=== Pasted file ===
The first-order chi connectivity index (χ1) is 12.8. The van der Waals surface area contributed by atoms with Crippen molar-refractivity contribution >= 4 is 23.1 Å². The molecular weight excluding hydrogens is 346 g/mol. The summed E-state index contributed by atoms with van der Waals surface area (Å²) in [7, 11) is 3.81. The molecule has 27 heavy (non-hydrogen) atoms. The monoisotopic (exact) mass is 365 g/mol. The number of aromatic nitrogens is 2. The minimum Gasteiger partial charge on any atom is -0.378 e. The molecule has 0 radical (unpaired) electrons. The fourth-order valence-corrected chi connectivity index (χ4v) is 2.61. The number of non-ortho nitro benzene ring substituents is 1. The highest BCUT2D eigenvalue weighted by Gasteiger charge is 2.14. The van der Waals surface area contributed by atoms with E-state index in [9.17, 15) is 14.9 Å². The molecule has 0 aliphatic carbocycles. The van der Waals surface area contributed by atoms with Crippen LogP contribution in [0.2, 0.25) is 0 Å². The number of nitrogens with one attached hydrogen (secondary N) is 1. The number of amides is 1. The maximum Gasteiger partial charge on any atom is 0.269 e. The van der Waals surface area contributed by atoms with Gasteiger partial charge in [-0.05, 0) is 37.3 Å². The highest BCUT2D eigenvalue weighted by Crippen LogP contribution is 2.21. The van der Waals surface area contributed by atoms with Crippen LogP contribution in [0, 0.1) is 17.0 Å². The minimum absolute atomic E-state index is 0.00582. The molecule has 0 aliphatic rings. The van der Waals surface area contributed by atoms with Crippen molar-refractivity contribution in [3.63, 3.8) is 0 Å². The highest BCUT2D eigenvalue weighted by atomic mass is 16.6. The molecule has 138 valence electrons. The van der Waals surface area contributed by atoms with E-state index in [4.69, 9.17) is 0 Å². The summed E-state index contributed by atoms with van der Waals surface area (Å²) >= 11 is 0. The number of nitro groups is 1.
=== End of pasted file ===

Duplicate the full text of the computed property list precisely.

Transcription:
The first-order chi connectivity index (χ1) is 12.8. The van der Waals surface area contributed by atoms with Crippen molar-refractivity contribution >= 4 is 23.1 Å². The molecular weight excluding hydrogens is 346 g/mol. The summed E-state index contributed by atoms with van der Waals surface area (Å²) in [7, 11) is 3.81. The molecule has 27 heavy (non-hydrogen) atoms. The monoisotopic (exact) mass is 365 g/mol. The number of aromatic nitrogens is 2. The minimum Gasteiger partial charge on any atom is -0.378 e. The molecule has 0 radical (unpaired) electrons. The fourth-order valence-corrected chi connectivity index (χ4v) is 2.61. The number of non-ortho nitro benzene ring substituents is 1. The highest BCUT2D eigenvalue weighted by Gasteiger charge is 2.14. The van der Waals surface area contributed by atoms with E-state index in [9.17, 15) is 14.9 Å². The molecule has 0 aliphatic carbocycles. The van der Waals surface area contributed by atoms with Crippen LogP contribution in [0.2, 0.25) is 0 Å². The number of nitrogens with one attached hydrogen (secondary N) is 1. The number of amides is 1. The maximum Gasteiger partial charge on any atom is 0.269 e. The van der Waals surface area contributed by atoms with Gasteiger partial charge in [-0.05, 0) is 37.3 Å². The highest BCUT2D eigenvalue weighted by Crippen LogP contribution is 2.21. The van der Waals surface area contributed by atoms with Crippen LogP contribution in [0, 0.1) is 17.0 Å². The minimum absolute atomic E-state index is 0.00582. The molecule has 0 aliphatic rings. The van der Waals surface area contributed by atoms with Crippen molar-refractivity contribution in [3.63, 3.8) is 0 Å². The highest BCUT2D eigenvalue weighted by atomic mass is 16.6. The molecule has 138 valence electrons. The van der Waals surface area contributed by atoms with E-state index in [4.69, 9.17) is 0 Å². The summed E-state index contributed by atoms with van der Waals surface area (Å²) >= 11 is 0. The number of nitro groups is 1.